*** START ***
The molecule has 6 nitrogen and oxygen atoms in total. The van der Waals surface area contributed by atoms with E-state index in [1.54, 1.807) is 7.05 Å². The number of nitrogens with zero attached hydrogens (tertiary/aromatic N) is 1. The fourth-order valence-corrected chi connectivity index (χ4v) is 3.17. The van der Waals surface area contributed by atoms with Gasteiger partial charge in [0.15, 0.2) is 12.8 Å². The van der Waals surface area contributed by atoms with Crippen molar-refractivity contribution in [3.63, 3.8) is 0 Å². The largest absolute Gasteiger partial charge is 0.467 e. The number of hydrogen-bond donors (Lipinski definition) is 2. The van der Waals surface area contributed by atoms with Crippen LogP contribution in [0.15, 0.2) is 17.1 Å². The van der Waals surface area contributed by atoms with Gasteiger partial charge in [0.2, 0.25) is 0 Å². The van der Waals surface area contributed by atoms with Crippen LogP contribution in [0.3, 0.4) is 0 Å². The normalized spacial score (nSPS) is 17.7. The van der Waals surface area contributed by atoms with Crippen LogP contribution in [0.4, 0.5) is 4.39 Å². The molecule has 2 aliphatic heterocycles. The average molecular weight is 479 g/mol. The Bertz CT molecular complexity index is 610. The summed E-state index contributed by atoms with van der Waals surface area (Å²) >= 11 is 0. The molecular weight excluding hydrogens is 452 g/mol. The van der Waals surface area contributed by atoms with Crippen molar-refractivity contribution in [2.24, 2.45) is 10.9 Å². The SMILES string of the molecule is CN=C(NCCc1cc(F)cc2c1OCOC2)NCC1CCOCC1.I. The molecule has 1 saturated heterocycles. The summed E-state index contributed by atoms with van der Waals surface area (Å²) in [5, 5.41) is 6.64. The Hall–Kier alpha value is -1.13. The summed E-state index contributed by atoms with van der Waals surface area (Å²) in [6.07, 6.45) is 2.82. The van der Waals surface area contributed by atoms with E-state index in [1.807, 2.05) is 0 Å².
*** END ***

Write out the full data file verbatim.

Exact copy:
The molecule has 6 nitrogen and oxygen atoms in total. The van der Waals surface area contributed by atoms with E-state index in [1.54, 1.807) is 7.05 Å². The number of nitrogens with zero attached hydrogens (tertiary/aromatic N) is 1. The fourth-order valence-corrected chi connectivity index (χ4v) is 3.17. The van der Waals surface area contributed by atoms with Gasteiger partial charge in [0.15, 0.2) is 12.8 Å². The van der Waals surface area contributed by atoms with Crippen molar-refractivity contribution in [3.63, 3.8) is 0 Å². The largest absolute Gasteiger partial charge is 0.467 e. The number of hydrogen-bond donors (Lipinski definition) is 2. The van der Waals surface area contributed by atoms with Crippen LogP contribution in [0.15, 0.2) is 17.1 Å². The van der Waals surface area contributed by atoms with Gasteiger partial charge in [0.2, 0.25) is 0 Å². The van der Waals surface area contributed by atoms with Crippen LogP contribution in [0.3, 0.4) is 0 Å². The normalized spacial score (nSPS) is 17.7. The van der Waals surface area contributed by atoms with Crippen LogP contribution in [0.4, 0.5) is 4.39 Å². The molecule has 2 aliphatic heterocycles. The average molecular weight is 479 g/mol. The Bertz CT molecular complexity index is 610. The summed E-state index contributed by atoms with van der Waals surface area (Å²) >= 11 is 0. The molecular weight excluding hydrogens is 452 g/mol. The van der Waals surface area contributed by atoms with Crippen molar-refractivity contribution in [2.24, 2.45) is 10.9 Å². The SMILES string of the molecule is CN=C(NCCc1cc(F)cc2c1OCOC2)NCC1CCOCC1.I. The molecule has 1 saturated heterocycles. The summed E-state index contributed by atoms with van der Waals surface area (Å²) in [5, 5.41) is 6.64. The Hall–Kier alpha value is -1.13. The summed E-state index contributed by atoms with van der Waals surface area (Å²) in [6.07, 6.45) is 2.82. The van der Waals surface area contributed by atoms with E-state index in [1.807, 2.05) is 0 Å².